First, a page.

N.Korea to conduct underground nuclear test – security reports

Anti-North Korea protesters chant slogans and hold signs denouncing North Korea's nuclear test, in Seoul May 25, 2009. (Reuters / Lee Jae Won)
It has already alarmed the world with its imminent rocket launch. But now it also appears that North Korea is on the verge of executing another underground nuclear test.

South Korean news agency Yonhap has reported leaked information from an anonymous domestic security source that claims the test will occur at the same site in Kilju, next to the Chinese border, as two previous detonations in 2006 and 2009.

The information appears to be based on high-resolution satellite photos that show a build-up of earth near the entrance to a tunnel at the site. A tunnel has to be dug up for any test to be conducted.

“We have confirmed the mining work is coming to its final stage,” the source was quoted as saying.

North Korea’s previous nuclear experiments led to a slew of international sanctions against it, and with tensions already running high, the response is likely to be no different this time.

Any test would be in contravention of a much-trumpeted agreement in February when the isolated regime agreed to halt its nuclear program in exchange for food aid.

But the agreement has already been under threat in recent days, as North Korea plans to launch a missile into the orbit between April 12 and 16.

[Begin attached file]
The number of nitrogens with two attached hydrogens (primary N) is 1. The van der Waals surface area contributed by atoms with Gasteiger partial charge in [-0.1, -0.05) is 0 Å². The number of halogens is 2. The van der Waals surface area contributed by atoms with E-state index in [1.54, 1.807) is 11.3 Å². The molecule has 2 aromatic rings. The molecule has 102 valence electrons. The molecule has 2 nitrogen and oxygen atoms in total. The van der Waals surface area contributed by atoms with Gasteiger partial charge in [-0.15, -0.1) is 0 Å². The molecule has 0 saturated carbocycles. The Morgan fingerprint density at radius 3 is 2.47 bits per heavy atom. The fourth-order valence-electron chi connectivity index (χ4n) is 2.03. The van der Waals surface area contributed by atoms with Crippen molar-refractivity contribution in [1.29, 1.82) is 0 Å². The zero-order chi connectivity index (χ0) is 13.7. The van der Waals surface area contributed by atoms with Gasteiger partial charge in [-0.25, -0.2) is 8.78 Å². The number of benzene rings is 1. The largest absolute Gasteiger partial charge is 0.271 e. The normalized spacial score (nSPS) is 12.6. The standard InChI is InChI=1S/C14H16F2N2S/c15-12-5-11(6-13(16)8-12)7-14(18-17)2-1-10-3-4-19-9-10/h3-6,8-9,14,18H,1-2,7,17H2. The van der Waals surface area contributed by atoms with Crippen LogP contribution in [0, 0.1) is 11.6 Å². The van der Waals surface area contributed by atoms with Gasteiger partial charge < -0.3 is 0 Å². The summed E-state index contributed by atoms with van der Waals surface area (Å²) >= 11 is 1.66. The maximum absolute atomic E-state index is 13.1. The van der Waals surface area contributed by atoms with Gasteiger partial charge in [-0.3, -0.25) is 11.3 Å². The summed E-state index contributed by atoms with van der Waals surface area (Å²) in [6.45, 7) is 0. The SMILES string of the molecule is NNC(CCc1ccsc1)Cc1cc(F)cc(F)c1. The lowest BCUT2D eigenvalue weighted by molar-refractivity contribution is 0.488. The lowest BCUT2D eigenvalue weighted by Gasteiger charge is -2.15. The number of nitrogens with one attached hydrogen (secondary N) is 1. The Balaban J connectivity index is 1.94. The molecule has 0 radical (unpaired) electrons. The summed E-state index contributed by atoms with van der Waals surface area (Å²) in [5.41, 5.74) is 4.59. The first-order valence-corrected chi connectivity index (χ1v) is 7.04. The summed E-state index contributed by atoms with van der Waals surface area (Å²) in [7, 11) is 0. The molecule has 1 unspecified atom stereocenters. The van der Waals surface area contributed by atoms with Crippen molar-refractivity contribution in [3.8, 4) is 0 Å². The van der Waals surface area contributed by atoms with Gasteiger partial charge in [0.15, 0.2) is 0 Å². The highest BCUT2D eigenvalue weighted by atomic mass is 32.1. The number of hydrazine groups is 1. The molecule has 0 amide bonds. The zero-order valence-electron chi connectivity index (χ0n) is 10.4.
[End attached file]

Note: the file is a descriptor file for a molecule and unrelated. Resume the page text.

Its neighbors claim the launch is a ballistic missile test, while Pyongyang insists the rocket will deliver a satellite into orbit to commemorate the 100-year anniversary of the birth of its ideological leader Kim il-Sung.

The information about the planned nuclear test has been picked up by many international news outlets. Martin Droll, communications director of the Korean Friendship Association in the US, believes that reports of North Korea allegedly planning new nuclear tests are “ridiculous”, but not uncommon in the South Korean media.

“There’s absolutely no evidence of that,” he told RT. “The North is very sure of its nuclear capabilities and doesn’t need to conduct further tests.”

More importantly, Droll continued, Pyongyang has made certain agreements with the United States to secure food aid and is highly unlikely to risk breaking the deals.

Previous tests have set off a spiral of international sanctions followed by further tests by North Korea. South Korean, Japanese and Chinese ministers met in Ningbo over the weekend to discuss ways of averting a repeat of this scenario.